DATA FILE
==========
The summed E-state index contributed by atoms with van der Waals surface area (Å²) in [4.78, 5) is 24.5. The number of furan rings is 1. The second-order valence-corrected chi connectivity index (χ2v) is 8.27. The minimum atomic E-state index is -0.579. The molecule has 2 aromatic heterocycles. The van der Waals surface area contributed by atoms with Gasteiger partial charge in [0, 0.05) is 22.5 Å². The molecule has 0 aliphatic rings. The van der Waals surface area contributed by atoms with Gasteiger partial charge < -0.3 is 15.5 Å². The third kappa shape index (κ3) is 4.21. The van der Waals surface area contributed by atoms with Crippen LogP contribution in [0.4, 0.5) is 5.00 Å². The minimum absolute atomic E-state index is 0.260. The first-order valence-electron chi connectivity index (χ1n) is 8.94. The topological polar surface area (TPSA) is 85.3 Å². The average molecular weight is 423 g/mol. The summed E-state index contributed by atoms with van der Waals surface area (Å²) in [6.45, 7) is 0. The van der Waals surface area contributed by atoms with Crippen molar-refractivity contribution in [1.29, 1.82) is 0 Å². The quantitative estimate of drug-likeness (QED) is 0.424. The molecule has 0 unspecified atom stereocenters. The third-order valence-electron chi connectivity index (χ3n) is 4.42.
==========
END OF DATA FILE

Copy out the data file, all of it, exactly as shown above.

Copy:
The summed E-state index contributed by atoms with van der Waals surface area (Å²) in [4.78, 5) is 24.5. The number of furan rings is 1. The second-order valence-corrected chi connectivity index (χ2v) is 8.27. The minimum atomic E-state index is -0.579. The molecule has 2 aromatic heterocycles. The van der Waals surface area contributed by atoms with Gasteiger partial charge in [0, 0.05) is 22.5 Å². The molecule has 0 aliphatic rings. The van der Waals surface area contributed by atoms with Gasteiger partial charge < -0.3 is 15.5 Å². The third kappa shape index (κ3) is 4.21. The van der Waals surface area contributed by atoms with Crippen LogP contribution in [0.4, 0.5) is 5.00 Å². The minimum absolute atomic E-state index is 0.260. The first-order valence-electron chi connectivity index (χ1n) is 8.94. The topological polar surface area (TPSA) is 85.3 Å². The average molecular weight is 423 g/mol. The summed E-state index contributed by atoms with van der Waals surface area (Å²) in [6.45, 7) is 0. The van der Waals surface area contributed by atoms with Crippen molar-refractivity contribution in [1.29, 1.82) is 0 Å². The quantitative estimate of drug-likeness (QED) is 0.424. The molecule has 0 unspecified atom stereocenters. The third-order valence-electron chi connectivity index (χ3n) is 4.42.